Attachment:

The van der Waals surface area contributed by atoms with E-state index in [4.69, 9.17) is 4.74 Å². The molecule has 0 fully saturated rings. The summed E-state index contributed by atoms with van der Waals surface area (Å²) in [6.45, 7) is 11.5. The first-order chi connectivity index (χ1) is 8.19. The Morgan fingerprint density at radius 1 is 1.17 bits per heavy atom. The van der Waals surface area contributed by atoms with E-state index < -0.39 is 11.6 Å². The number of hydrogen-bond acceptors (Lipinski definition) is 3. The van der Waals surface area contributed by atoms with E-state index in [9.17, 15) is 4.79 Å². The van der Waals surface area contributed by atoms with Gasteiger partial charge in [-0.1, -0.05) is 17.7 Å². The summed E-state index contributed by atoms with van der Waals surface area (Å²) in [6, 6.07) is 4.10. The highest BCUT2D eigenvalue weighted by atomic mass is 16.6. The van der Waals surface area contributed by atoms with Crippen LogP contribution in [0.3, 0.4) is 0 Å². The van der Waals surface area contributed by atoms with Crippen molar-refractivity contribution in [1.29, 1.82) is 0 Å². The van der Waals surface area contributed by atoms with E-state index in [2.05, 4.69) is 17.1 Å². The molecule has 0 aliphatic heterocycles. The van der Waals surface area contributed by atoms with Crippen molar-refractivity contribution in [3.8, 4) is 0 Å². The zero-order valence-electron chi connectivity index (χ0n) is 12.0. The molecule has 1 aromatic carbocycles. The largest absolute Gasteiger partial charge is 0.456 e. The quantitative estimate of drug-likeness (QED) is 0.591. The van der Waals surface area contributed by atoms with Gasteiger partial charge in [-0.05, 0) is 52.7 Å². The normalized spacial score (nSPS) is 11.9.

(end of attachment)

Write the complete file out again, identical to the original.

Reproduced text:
The van der Waals surface area contributed by atoms with E-state index in [4.69, 9.17) is 4.74 Å². The molecule has 0 fully saturated rings. The summed E-state index contributed by atoms with van der Waals surface area (Å²) in [6.45, 7) is 11.5. The first-order chi connectivity index (χ1) is 8.19. The Morgan fingerprint density at radius 1 is 1.17 bits per heavy atom. The van der Waals surface area contributed by atoms with E-state index < -0.39 is 11.6 Å². The number of hydrogen-bond acceptors (Lipinski definition) is 3. The van der Waals surface area contributed by atoms with E-state index in [9.17, 15) is 4.79 Å². The van der Waals surface area contributed by atoms with Gasteiger partial charge in [-0.1, -0.05) is 17.7 Å². The summed E-state index contributed by atoms with van der Waals surface area (Å²) in [6, 6.07) is 4.10. The highest BCUT2D eigenvalue weighted by atomic mass is 16.6. The van der Waals surface area contributed by atoms with Crippen LogP contribution in [0.3, 0.4) is 0 Å². The van der Waals surface area contributed by atoms with Crippen molar-refractivity contribution in [1.29, 1.82) is 0 Å². The van der Waals surface area contributed by atoms with E-state index in [2.05, 4.69) is 17.1 Å². The molecule has 0 aliphatic heterocycles. The van der Waals surface area contributed by atoms with Crippen molar-refractivity contribution in [3.8, 4) is 0 Å². The zero-order valence-electron chi connectivity index (χ0n) is 12.0. The molecule has 1 aromatic carbocycles. The largest absolute Gasteiger partial charge is 0.456 e. The quantitative estimate of drug-likeness (QED) is 0.591. The van der Waals surface area contributed by atoms with Gasteiger partial charge in [-0.05, 0) is 52.7 Å². The normalized spacial score (nSPS) is 11.9.